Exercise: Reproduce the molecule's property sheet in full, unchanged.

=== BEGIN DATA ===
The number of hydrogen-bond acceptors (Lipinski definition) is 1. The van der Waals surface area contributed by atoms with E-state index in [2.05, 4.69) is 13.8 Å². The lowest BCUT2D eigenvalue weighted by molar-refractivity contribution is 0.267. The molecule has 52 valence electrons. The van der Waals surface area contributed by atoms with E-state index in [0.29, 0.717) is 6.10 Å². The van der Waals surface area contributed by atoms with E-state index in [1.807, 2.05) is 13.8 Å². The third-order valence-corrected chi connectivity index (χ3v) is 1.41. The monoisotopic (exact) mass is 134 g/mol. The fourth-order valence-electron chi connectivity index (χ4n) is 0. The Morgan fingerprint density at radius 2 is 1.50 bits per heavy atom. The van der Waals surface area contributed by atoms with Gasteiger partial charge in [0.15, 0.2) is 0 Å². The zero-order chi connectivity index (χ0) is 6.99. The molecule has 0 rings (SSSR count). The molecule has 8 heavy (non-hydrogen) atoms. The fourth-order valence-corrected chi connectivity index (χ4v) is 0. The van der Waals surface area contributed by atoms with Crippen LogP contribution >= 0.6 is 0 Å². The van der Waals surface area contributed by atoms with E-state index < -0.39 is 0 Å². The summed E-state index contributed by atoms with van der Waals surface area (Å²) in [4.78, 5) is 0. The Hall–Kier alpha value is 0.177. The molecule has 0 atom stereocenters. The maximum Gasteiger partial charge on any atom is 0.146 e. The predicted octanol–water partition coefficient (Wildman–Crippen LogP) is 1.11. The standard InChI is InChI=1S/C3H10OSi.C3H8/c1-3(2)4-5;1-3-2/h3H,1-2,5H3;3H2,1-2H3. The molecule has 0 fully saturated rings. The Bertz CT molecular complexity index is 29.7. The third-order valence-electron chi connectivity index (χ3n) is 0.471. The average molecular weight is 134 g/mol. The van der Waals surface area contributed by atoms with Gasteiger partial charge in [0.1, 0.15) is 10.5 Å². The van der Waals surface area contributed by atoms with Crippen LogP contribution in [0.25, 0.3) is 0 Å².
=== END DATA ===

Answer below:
The number of hydrogen-bond acceptors (Lipinski definition) is 1. The van der Waals surface area contributed by atoms with E-state index in [2.05, 4.69) is 13.8 Å². The lowest BCUT2D eigenvalue weighted by molar-refractivity contribution is 0.267. The molecule has 52 valence electrons. The van der Waals surface area contributed by atoms with E-state index in [0.29, 0.717) is 6.10 Å². The van der Waals surface area contributed by atoms with E-state index in [1.807, 2.05) is 13.8 Å². The third-order valence-corrected chi connectivity index (χ3v) is 1.41. The monoisotopic (exact) mass is 134 g/mol. The fourth-order valence-electron chi connectivity index (χ4n) is 0. The Morgan fingerprint density at radius 2 is 1.50 bits per heavy atom. The van der Waals surface area contributed by atoms with Gasteiger partial charge in [0.15, 0.2) is 0 Å². The zero-order chi connectivity index (χ0) is 6.99. The molecule has 0 rings (SSSR count). The molecule has 8 heavy (non-hydrogen) atoms. The fourth-order valence-corrected chi connectivity index (χ4v) is 0. The van der Waals surface area contributed by atoms with Crippen LogP contribution >= 0.6 is 0 Å². The van der Waals surface area contributed by atoms with E-state index < -0.39 is 0 Å². The summed E-state index contributed by atoms with van der Waals surface area (Å²) in [4.78, 5) is 0. The Hall–Kier alpha value is 0.177. The molecule has 0 atom stereocenters. The maximum Gasteiger partial charge on any atom is 0.146 e. The predicted octanol–water partition coefficient (Wildman–Crippen LogP) is 1.11. The standard InChI is InChI=1S/C3H10OSi.C3H8/c1-3(2)4-5;1-3-2/h3H,1-2,5H3;3H2,1-2H3. The molecule has 0 fully saturated rings. The Bertz CT molecular complexity index is 29.7. The third-order valence-electron chi connectivity index (χ3n) is 0.471. The average molecular weight is 134 g/mol. The van der Waals surface area contributed by atoms with Gasteiger partial charge in [0.1, 0.15) is 10.5 Å². The van der Waals surface area contributed by atoms with Crippen LogP contribution in [0.25, 0.3) is 0 Å².